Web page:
Film Review ***: ...Little Children... Not For Children
Satirical Film About Suburbia Highlights Moody, Disturbing Topics
By Tina Ro
Directed by Todd Field
Based on the novel by Tom Perrotta
Written by Todd Field & Tom Perrotta
Produced by Albert Berger, Todd Field,
and Ron Yerxa
Starring Jennifer Connelly, Patrick Wilson, Jackie Earle Haley, Gregg Edelman,
and Kate Winslet
New Line Cinema
Little Children” brings out the beauty and lack of beauty in everyday life. The satirical film incorporates laughter, sorrow, discomfort, and happiness; the audience leaves the theater emotionally and mentally drained from the intensity of the film. “Little Children,” originally a novel by Tom Perrotta, is directed by Todd Field; Field also directed, “In the Bedroom,” which was nominated for an Academy Award in 2001.
Taking place in a Massachusetts suburb, “Little Children” revolves around a minimal central plot. Different relationships and events characterize and create cohesion for the movie. The exterior scenario involves a sex offender Ronald James McGorvey (Jackie Earle Haley), who after his release from prison attempts to integrate back into society. The neighborhood’s fear and rejection of the man ironically invoke our sympathy for him and his honest attempts to “be good.”
The public’s fear of the “pervert” manifests itself at the playground and town pool — two key locations in the film. These places bring together individuals into what may be called bittersweet relationships. Sarah (Kate Winslet), unhappy with her husband, ventures out with her daughter to the town pool, where she develops a relationship with stay-at-home dad Brad (Patrick Wilson). Sarah is well-educated, yet spends her time as a housewife by choice. Still, each day she desperately desires and looks forward to the little time she dedicates solely to herself. Brad is not dissatisfied with his stay-at-home status; his previous failure of the bar exam and present lack of will to study situates him in a lifestyle of watching his son while his beautiful wife (Jennifer Connelly) works to support them. Brad, with similar tasks as Sarah, provides her with the companionship she wants, while they both endanger their relationships at home.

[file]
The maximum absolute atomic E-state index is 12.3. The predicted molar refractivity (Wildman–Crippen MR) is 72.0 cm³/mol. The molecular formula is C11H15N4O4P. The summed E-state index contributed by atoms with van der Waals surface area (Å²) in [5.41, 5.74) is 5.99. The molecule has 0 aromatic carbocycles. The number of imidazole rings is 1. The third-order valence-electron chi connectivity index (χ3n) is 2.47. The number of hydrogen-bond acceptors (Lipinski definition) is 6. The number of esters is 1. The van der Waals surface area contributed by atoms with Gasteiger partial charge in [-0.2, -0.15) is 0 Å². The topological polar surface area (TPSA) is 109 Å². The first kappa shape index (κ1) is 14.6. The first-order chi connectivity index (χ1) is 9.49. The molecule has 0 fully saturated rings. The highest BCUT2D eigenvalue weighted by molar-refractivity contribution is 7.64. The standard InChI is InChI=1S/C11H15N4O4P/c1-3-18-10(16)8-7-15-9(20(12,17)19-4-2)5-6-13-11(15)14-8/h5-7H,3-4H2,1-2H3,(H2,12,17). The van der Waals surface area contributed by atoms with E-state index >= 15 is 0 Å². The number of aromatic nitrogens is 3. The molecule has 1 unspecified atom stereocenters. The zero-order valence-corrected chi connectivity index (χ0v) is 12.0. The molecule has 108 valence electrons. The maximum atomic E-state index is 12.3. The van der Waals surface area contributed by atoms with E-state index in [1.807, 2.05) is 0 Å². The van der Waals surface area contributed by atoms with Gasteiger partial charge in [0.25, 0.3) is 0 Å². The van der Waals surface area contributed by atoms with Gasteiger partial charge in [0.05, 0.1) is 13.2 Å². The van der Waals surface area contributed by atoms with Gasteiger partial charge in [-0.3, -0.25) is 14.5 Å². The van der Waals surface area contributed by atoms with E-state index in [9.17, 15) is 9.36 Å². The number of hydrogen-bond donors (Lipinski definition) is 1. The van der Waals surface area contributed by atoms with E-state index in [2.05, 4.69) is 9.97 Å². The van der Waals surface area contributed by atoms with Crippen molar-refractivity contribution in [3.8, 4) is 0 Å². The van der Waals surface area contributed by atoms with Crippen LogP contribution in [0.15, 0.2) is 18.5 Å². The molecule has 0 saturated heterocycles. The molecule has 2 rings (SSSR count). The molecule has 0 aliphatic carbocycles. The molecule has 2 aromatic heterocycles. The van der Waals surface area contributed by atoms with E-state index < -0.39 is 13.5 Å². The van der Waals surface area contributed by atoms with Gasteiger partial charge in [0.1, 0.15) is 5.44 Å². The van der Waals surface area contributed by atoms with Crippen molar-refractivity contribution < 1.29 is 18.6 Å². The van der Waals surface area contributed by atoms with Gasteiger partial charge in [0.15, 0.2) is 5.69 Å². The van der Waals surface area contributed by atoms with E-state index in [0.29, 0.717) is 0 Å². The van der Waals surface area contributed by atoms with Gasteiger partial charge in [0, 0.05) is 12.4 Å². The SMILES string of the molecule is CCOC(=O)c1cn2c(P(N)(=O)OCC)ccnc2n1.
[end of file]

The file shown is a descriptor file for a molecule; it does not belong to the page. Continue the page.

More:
The movie focuses on dialogue. It barely has a soundtrack — which supports the austere reality “Little Children” desires to portray. The sounds that do appear range from the commotion of children playing at the pool to the sound of deep breathing. Other moments are filled with silence — due to fear, peace, or even just the simple absence of sound in the scene. The movie’s slow movement carries the audience through the scenes in an almost dream-like manner. The camera focuses on details of the surroundings that are normally ignored — such as the sentimental adornments of a home, the majestic sun reflecting off the clear blue surface of the town’s pool, and swings (emphasized with the hollow sound of the swaying of an empty seat) against a blurred playground. These shots give depth and significance to the mundane characteristics of suburban life.
The restricted rating is anything but an understatement. More than nudity or violence, the mature situations and content create discomfort and shock the audience at times. Sober topics such as — adultery and mutilation for starters — arouse and test the viewer.
The complexity of the film, however, does not deprive it of laughter. The dark humor evident throughout presents no single punch lines. Instead, single laughs echo in the theater throughout the entire movie. Different situations appear humorous to different viewers. The guaranteed laughter the film provokes gives just the right amount of comic relief needed to go along with the themes of the film.
The closing of the film ties everything together to the universal ideal that the past is for learning from and the future is for creating. “Little Children” is not a light-hearted Friday night flick; it is much more. This movie shines a unique light onto suburbia.